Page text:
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“How’d they do that?” Pagination

8:58 am

In this week’s installment, we show you something simple but important: pagination. If you’ve ever seen those little numbers at the bottom of a Google Search, then you’re familiar with a paginated list:

Now we’ll show you how we made a reusable paginator for different parts of Fluther.

First we had to decide how it should look, and which side would be for “Newer” and “Older”. This was surprisingly non-obvious. We thought carefully about our UI, discussed this great article by Ivan Kanevski, and came up with something we liked.

Now, how did we build it?

We wanted it to be simple and reusable, so we made a Django inclusion tag that gets called like this:

<p class="nav">
{% render_pagination %}
</p>

Inside the inclusion tag is some tricky arithmetic, but the newest version of Django provides a Paginator object, so we’ll spare you our implementation. Basically, it takes the range of pages and your current location in the list and tells you which numbers should show up–nothing too fancy.

Now the template itself is pretty straightforward:

{% if is_paginated %}
{% if has_previous %}
<a href="{{linkprefix}}page={{previous}}#browse" id="newer">&#0171; Newer</a>
{% else %}
<span id="newer">&#0171; Newer</span>
{% endif %}
<span class="pagination">
{% if more_new %}
<a href="{{linkprefix}}page=1#browse" class="first">1</a>...
{% endif %}
{% for i in page_range %}{% spaceless %}
{% ifequal i page %}
<span class="current">{{i}}</span>
{% else %}
<a href="{{linkprefix}}page={{i}}#browse"
{% if forloop.first %}class='first'{% endif %}{% if forloop.last%}class="last"{% endif %}
>{{i}}</a>
{% endifequal %}
{% endspaceless %}{% endfor %}{% if more_old %}...{% endif %}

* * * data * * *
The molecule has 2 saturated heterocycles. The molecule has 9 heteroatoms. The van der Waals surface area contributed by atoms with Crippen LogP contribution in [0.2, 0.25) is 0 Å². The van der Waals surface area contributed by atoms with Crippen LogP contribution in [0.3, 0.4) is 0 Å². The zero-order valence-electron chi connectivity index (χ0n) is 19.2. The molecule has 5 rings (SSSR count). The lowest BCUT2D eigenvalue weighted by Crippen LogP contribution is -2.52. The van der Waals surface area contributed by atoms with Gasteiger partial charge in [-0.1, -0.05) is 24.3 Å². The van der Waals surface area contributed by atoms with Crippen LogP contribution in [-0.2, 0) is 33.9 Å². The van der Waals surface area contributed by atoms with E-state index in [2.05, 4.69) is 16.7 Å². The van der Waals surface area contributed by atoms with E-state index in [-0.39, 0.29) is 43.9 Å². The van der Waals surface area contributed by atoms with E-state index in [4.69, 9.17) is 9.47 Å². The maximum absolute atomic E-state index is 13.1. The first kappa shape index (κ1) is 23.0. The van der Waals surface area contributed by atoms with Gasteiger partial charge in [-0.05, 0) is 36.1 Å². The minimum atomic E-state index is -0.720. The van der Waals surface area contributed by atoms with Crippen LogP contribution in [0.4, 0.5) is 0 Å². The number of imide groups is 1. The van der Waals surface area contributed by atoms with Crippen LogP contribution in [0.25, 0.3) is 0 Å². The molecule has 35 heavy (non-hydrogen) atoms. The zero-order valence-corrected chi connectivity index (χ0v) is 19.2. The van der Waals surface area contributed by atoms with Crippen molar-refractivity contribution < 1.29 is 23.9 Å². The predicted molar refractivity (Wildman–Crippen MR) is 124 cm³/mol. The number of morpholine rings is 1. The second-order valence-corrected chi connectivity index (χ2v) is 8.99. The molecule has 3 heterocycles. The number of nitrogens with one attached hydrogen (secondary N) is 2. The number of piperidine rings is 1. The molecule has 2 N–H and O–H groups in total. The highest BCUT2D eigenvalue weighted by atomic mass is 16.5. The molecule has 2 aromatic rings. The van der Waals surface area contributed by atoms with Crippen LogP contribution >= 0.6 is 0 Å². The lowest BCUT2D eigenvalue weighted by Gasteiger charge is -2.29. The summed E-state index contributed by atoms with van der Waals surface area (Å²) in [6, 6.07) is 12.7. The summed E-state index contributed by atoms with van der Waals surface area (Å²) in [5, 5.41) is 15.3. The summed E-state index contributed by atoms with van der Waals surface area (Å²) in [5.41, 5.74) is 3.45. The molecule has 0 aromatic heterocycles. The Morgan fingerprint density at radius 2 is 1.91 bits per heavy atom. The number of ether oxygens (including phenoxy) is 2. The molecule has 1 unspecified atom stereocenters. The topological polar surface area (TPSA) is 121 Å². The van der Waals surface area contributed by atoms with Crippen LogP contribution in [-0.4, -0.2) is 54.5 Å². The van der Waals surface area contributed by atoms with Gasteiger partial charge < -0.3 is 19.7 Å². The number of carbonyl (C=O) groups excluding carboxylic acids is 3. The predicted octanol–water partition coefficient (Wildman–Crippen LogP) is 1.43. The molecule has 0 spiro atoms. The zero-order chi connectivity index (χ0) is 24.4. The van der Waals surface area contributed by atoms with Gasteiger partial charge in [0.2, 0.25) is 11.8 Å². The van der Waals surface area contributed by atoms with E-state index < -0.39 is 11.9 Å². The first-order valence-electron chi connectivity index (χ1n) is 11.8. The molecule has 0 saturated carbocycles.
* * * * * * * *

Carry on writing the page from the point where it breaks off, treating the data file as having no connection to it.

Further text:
</span>
{% if has_next %}
<a href="{{linkprefix}}page={{next}}#browse" id="older">Older &#0187;</a>
{% else %}
<span id="older">Older &#0187;</span>
{% endif %}
{% endif %}

A few things to note here:

  1. linkprefix. This allows us to use the paginator on different urls without any modification. Nifty.
  2. We’re assuming the #browse anchor, which isn’t the most flexible solution, but it’s sufficient for now. Eventually we’ll factor this out to be a variable.

You may be wondering, how does this actually display multiple pages? How does it all come together? Here’s where Django is a champ. The secret is using django.views.generic.list_detail.object_list. It handles everything for you. You just have to name the list in your template “yourobject_list” and render with object_list. For example, here’s how we rendered the activity page before pagination:

    return render_to_response('v2/activity.html', {'act_list':new_act,
'bookmark_list':all_act,
'account_title':"Activity You’re Following"
}, context_instance=RequestContext(request))

and here’s how we render it with pagination:

    return object_list(request, queryset=all_act, paginate_by=25,
template_object_name="activity",
template_name="v2/activity.html",
extra_context={
'new_list':new_act,
'pagelinkprefix':"/activity/?",
'account_title':"Activity You’re Following"
})

Presto! Just like that, you’re in pagination heaven:

Any other mysteries of Fluther you’d like explained? Let us know and our secrets could be yours.